Sold To The Sheikh BidderBy: Holly Rayner
Shoving her arm into her puffy jacket sleeve, Lauren Sanders rushed out of the theater’s side door. February in Anaheim wasn’t that cold, but the thin straps and low neckline of her cocktail dress did nothing to protect her from the evening chill.
Lauren was never late. Not to meetings, not to dinners, certainly not to her own company’s three-year anniversary party. But the director had wanted to go over one more scene, so Lauren and a few of the other actors had stayed at her request. One rule of Lauren’s that had served her well in life was “don’t upset the boss.” And in the theater, the director was the boss.
She hurried to her car, jumped in and started the engine. If traffic wasn’t bad, she could still make it before anyone noticed that she was late. Well, anyone except her assistant. And her vice president. And her mother. But she’d deal with that when she got to the party.
Apart from when it made her late for parties, Lauren didn’t mind staying longer at rehearsals. The stage was one of the only places where she felt free of all the stress and pressure of her regular life. It was necessary, just as much as it was fun.
Usually, it wasn’t too much of a problem to keep her work world and her theater world separate. Even if it meant answering emails in between scenes and occasionally slipping out for a phone call when the cast was on a break, Lauren still managed to put her all into both.
Tonight, though, was different. It was the first time she’d ever had a rehearsal scheduled on the same evening as a work event. Lauren had thought she could manage it; at least she’d had the foresight to bring her party dress with her so she could get ready at the theater.
As it happened, being at the theater before the big party was a blessing in disguise. Getting ready for a black-tie event around theater people meant that her long, dark blond hair—normally professionally pulled back into a low ponytail—was tucked up into an elaborate loose twist that somehow looked like she’d just walked in from a day on the beach while at the same time being perfectly professional.
Her makeup was perfect, too. Knowing that she’d be on another kind of stage that evening, three other cast members had insisted on sitting her down so they could craft a look for her that appeared effortless, but would show up well under all the different kinds of lights she’d be under.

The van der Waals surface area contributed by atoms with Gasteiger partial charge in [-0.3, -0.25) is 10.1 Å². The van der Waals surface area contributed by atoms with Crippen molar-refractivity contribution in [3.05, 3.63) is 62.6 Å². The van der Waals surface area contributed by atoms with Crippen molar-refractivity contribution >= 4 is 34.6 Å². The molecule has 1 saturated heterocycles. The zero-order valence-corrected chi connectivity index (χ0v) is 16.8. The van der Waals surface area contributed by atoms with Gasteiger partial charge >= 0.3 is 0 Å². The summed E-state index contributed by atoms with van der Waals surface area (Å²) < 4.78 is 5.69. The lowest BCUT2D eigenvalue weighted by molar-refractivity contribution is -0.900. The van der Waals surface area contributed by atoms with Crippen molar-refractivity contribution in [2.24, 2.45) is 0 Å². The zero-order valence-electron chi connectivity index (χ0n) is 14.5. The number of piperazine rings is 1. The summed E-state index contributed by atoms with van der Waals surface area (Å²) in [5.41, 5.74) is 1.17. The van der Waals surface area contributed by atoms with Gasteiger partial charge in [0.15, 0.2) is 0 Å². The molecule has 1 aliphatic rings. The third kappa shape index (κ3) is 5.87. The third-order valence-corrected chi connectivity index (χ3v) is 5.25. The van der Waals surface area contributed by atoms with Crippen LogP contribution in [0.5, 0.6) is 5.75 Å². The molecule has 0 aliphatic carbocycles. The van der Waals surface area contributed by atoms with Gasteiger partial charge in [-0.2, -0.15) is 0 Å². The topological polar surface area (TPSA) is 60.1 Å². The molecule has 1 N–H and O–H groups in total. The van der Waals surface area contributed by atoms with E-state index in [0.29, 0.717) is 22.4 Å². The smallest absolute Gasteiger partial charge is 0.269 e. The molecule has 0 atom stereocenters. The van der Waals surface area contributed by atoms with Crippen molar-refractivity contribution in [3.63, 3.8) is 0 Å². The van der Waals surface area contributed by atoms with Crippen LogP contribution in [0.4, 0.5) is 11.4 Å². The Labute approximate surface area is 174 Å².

Lauren had worked in television production and theater long enough to know how to do her own hair and makeup, but it was so nice when she had other people to do it for her. She had been so nervous about the party that she was convinced she’d end up with clumped mascara and the wrong color lipstick.
Having the rest of the cast and crew there to put her together had saved her. They’d made sure her dress was steamed, oohing and ahhing over the pretty purple number Lauren had picked especially for the party. The deep eggplant color and stiff fabric was sleek enough to be professional, while the skirt belled out like a cocktail dress from the 50s giving it an air of whimsy.
She needed everything to be perfect at the party. It was an opportunity to show the world that BingeWatch Media had arrived, and to celebrate all the hard work her team had done over the past three years.
When Lauren started out, she had already known that she had what it took to run a successful company. In addition to her education, several high-level internships, and a previous job at another production company, she had been raised to be a CEO. Her mother, who had owned her own company since Lauren was a kid, had trained her daughter for the job from the beginning.
Except for theater, work was pretty much all Lauren focused on. She had friends and she made as much time to see them as she could, but getting BingeWatch up and running had left her with little time for anything else. She had worked incredibly hard to make her company one of the best in the industry.
In the television world, there were so many factors at play, and any of them could have caused the company to fail. With hard work, though—a lot of really hard work—the company had rocketed to the top of the field. They had just taken on several new major projects and had hired a bunch of new people.
Lauren had been planning this event for some time—she wanted to mark the year when the company turned truly profitable. She also knew this was an opportunity to thank her team and welcome the new staff on board. And it was a chance to show off to clients and maybe even recruit a few new ones.
Her fingers tapped nervously on the steering wheel as she sat at an intersection, waiting. When the light turned green, she moved her foot quickly to the gas pedal, but the heel of her shoe slipped on the mat and the edge of her foot caught the brakes. The car jerked to a stop and even though Lauren recovered quickly, it wasn’t before the car behind her blared its horn at her clumsy driving.